“Little Shop of Horrors” Flowers at Ivoryton

By Geary Danihy


There’s something deadly growing out in Ivoryton. It’s big and green and mean -- imagine the venus fly trap cross-bred with kudzu and then pumped full of steroids and you get the picture. This voracious creature goes by the innocuous name of Audrey II, but don’t be fooled -- it will eat you as soon as look at you, but you may wish to look at it, at least from the safety of a seat at the Ivoryton Playhouse, where Little Shop of Horrors, a delightful, black-comedy spoof of 1950s creature-feature movies is currently enjoying a run. Following on the heels of Ivoryton’s successful productions of South Pacific and Memphis, this exploration of botanical Grand Guignol, briskly directed by Lawrence Thelen, is, by and large, a treat for the eyes and ears.

Graced by a highly adaptable, turn-table set designed by Martin Scott Marchitto, this sci-fi spoof opens with a Greek chorus of sorts: Chiffon (Azarria White), Crystal (La’Nette Wallace) and Ronnette (Denielle Marie Gray), grade-school dropouts, set the scene for the horrors that will ensue. They are denizens of Skid Row, where Mushnik’s florist shop is dying on the vine. Mr. Mushnik (David Conaway) is close to despair because business is so bad. In fact, he’s ready to fire his two assistants, the meek, amateur botanist Seymour (Nicholas Park) and the much abused Audrey (Laura Woyasz), a young lady working on exceedingly low wattage who is dating Orin (Carson Higgins), a demented dentist who grooves on pain.

Salvation arrives in the form of a small plant that Seymour came across during a total eclipse of the sun, a plant he has lovingly cared for and named Audrey II (animated by Austin Costello and voiced by Steve Sabol). As soon as the plant is put on display business starts to pick up, but every silver lining has a cloud attached -- the plant is a persnickety eater: it desires only blood. At first this is supplied by Seymour, but soon the plant craves more and Seymour is forced to become murderously creative. The plant grows, Seymour becomes a success, in the process winning the fair hand of the ditzy Audrey, but there is a price to be paid when you sell your soul to a devil-plant.

Based on the cult film classic of the same name directed by Roger Corman, with book and lyrics by Howard Ashman and music by Alan Menken, Little Shop is not only a skewed take on the paranoid “scare” films of the 50s, it is a modernized Greek tragedy complete with characters with out-sized fatal flaws. It is also tuneful and energetic, although the energy takes a while to be generated.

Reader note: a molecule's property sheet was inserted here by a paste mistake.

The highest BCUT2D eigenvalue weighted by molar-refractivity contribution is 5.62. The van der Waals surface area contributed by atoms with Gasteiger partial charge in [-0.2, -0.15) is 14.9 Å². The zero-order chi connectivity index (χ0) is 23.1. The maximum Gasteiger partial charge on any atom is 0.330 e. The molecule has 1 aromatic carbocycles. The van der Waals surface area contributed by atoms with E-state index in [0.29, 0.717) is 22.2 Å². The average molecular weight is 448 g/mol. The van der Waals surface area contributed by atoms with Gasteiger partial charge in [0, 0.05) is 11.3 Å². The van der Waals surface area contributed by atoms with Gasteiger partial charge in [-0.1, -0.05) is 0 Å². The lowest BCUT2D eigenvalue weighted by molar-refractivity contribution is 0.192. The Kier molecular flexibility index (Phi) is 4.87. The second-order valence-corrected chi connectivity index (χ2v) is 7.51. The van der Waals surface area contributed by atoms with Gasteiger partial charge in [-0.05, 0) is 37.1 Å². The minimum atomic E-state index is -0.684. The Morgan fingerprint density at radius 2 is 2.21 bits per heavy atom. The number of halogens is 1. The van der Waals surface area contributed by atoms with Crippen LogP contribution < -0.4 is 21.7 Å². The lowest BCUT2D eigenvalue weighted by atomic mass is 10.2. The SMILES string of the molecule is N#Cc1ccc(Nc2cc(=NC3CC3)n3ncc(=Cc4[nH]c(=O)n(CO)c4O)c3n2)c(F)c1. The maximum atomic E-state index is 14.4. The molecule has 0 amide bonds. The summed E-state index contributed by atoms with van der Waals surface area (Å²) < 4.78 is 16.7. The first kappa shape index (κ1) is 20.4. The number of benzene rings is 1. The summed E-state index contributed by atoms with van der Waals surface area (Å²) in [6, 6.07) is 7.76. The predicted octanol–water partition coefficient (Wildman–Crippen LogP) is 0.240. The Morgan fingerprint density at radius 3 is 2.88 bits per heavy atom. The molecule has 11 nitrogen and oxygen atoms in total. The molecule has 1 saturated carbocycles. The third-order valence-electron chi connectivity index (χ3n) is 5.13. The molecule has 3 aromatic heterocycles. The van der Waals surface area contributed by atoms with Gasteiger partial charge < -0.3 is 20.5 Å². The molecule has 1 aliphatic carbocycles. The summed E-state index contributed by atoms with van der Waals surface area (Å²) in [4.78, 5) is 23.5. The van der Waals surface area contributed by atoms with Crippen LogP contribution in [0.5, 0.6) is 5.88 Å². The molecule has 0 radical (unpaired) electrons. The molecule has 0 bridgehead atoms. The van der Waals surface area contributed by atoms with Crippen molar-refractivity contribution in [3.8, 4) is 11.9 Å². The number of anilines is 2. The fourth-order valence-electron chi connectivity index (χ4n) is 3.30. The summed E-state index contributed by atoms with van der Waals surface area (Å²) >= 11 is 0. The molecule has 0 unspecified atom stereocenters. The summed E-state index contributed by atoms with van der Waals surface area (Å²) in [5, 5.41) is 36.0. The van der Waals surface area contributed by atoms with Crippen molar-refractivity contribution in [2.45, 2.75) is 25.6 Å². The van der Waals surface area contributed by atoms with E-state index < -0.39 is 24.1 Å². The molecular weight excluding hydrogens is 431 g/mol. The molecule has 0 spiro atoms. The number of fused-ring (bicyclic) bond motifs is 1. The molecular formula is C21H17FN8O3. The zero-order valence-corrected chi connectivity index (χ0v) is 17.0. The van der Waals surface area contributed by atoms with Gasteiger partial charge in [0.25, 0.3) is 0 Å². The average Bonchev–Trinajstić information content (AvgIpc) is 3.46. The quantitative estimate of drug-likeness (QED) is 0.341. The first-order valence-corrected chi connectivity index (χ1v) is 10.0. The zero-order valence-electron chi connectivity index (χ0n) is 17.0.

Perhaps it’s the initially uneven sound, designed by Tate R. Burmeister, or the less than innovative and somewhat stilted opening choreography crafted by Apollo Smile, but the musical’s initial scenes seem somewhat muted. The “Downtown” number, which should feature the voices of the two leads -- Audrey and Seymour -- is more of a mushy melange. In fact, Woyasz’s voice seems to get lost in the vocal crowd (she’s blocked extreme stage right for much of the number and dimly lit) and Seymour, stage center inside the florist shop, is oddly distant. Matters aren’t helped by Conaway delivering his opening lines so big that he really has nowhere to go dramatically for the rest of the show.

These problems aside, the production quickly brightens and sharpens as Audrey II begins to grow and Woyasz, Park and Higgins take control. Anyone familiar with Little Shop, either in its Broadway or Hollywood iterations, has Ellen Greene’s performance as Audrey etched in his mind. To Woyasz’s credit, she creates an Audrey that’s all her own, using a walk that reminds one of a strutting turkey, plus dips, cringes and other mannerisms, as well as subtle body-language reactions. Once her voice is allowed to be heard, she delivers a poignant “Somewhere That’s Green” and a moving duet with Park in “Suddenly, Seymour.”

Park is sufficiently meek and gawky as Seymour, and he’s able to generate real angst as he begins to deal with the moral ambiguity presented by the continued existence of Audrey II. Higgins, who shined in Ivoryton’s Memphis, does the sadistic-dentist turn to a fault, especially in the “Dentist!” number, pulls off a great death-by-nitrous-oxide scene with Park, and shows his ability as a quick-change artist when he is called upon to play three different characters (including a female editor) all seeking to get Seymour to sign contracts.

The finale finds most of the cast having been devoured by the insatiable plant, only to reappear as its tendrils singing a final warning about the danger of feeding plants. The only problem here is the use of a smoke machine, which belches out so much smoke as the finale begins that it’s difficult to see what is happening on stage. The smoke envelops the actors and wafts out into the audience – a bit of atmospheric overkill that is totally unnecessary.

Quibbles and smoke screens aside, Ivoryton’s Little Shop is a sprightly production that consistently entertains. Artfully staged (actually amazingly so, given the size of Ivoryton’s stage) and nicely paced, with excellent lighting effects by Marcus Abbott, the show, which runs just under two hours with a 15-minute intermission, is well worth the drive out to scenic Ivoryton.

Little Shop of Horrors runs through Oct. 11. For tickets or more information call 860-767-7318 or go to www.ivorytonplayhouse.org.

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CONNECTICUT CRITICS CIRCLE